On November 15, 1959, in Holcomb, Kansas, the four members of the Clutter family were dragged from their beds in the early hours of the morning and tied up. All four were shot in the head with a shotgun at close range. None survived. The killers left few clues, and there was no apparent motive for the slayings.
On assignment from the New Yorker, author Truman Capote, along with his assistant Nell Harper Lee, traveled to Holcomb in late 1959 to investigate the killings for an article. The article was completed, but still Capote remained in Holcomb. He conducted interviews with every person in town; he poured over police records and statements. Once the killers, drifters Perry Smith and Dick Hickock, were caught and sentenced, he even interviewed them on Death Row. The Clutter killings became an obsession for him; and that obsession turned into a book that would become a literary milestone, that would singlehandedly introduce a new genre to the literary world: the nonfiction novel. He called his piece of creative nonfiction IN COLD BLOOD, and it so consumed him that it would be the last thing he'd ever write.
I didn't expect this book to move me so deeply. In most true crime books that are written today (at least in my experience), the evidence is presented straightforwardly, unemotionally; the facts are dry and textbook-like. Such is not the case with IN COLD BLOOD. Capote's prose is mesmerizing. His descriptions of Holcomb and its inhabitants are vivid and lively. His research is impeccable, presented flawlessly, lushly, sweeping the reader away on waves of vibrant language.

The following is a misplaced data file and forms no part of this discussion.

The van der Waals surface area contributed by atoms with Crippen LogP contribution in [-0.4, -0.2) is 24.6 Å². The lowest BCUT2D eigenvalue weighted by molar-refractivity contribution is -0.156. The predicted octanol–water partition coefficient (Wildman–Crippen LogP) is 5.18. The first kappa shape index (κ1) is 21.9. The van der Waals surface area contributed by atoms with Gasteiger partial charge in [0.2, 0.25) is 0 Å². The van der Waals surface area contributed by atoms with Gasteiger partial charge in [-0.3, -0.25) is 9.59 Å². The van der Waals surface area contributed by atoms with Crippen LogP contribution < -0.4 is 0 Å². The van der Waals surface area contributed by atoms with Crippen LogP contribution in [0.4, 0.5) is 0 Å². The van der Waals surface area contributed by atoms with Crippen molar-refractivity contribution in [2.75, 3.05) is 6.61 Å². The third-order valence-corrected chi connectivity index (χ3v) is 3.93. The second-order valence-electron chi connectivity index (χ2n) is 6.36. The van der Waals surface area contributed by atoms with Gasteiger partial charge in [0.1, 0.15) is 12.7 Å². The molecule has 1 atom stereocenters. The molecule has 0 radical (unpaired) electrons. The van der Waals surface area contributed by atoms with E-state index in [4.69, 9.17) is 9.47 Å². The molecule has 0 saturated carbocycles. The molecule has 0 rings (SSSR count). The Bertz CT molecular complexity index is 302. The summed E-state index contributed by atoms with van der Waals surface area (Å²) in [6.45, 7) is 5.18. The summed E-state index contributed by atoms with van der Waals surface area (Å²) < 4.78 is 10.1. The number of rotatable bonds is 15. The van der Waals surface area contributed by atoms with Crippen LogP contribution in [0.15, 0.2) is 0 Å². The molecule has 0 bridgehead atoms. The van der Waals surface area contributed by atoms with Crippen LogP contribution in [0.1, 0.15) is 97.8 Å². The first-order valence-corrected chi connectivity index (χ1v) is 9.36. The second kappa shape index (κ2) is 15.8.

And his imagery is heartbreaking: Nancy Clutter teaching a neighbor to make a cherry pie, Dick Hickock deliberately hitting a dog on the highway, the Clutters' old mare standing alone in an overgrown pasture. With startling empathy, Capote transports his readers to the Holcomb, Kansas, of late 1959: We feel the tension and sorrow clouding the town; we watch as the police nearly crumble under the weight of their investigation; we're with Dick and Perry as they flee across the United States to Mexico, leaving a trail of bounced checks in their wake, and we're with them in their cells on Death Row. We're right there the whole time, from the day before the Clutters are killed to the day after their murderers are executed. And Capote is unflinching; he keeps us there, even when the honesty of his prose makes us uncomfortable, even when we can't imagine reading on but somehow can't seem to stop.
And this is the genius of IN COLD BLOOD: It is a violent, unflinching account, sorrowful beyond belief (and made even more so because it's true); but, in the hands of a master like Capote, it's really hard to stop reading about this unfortunate family and their motiveless, pathetic murderers. This book made me sad, it made me shiver; but I'm glad I read it.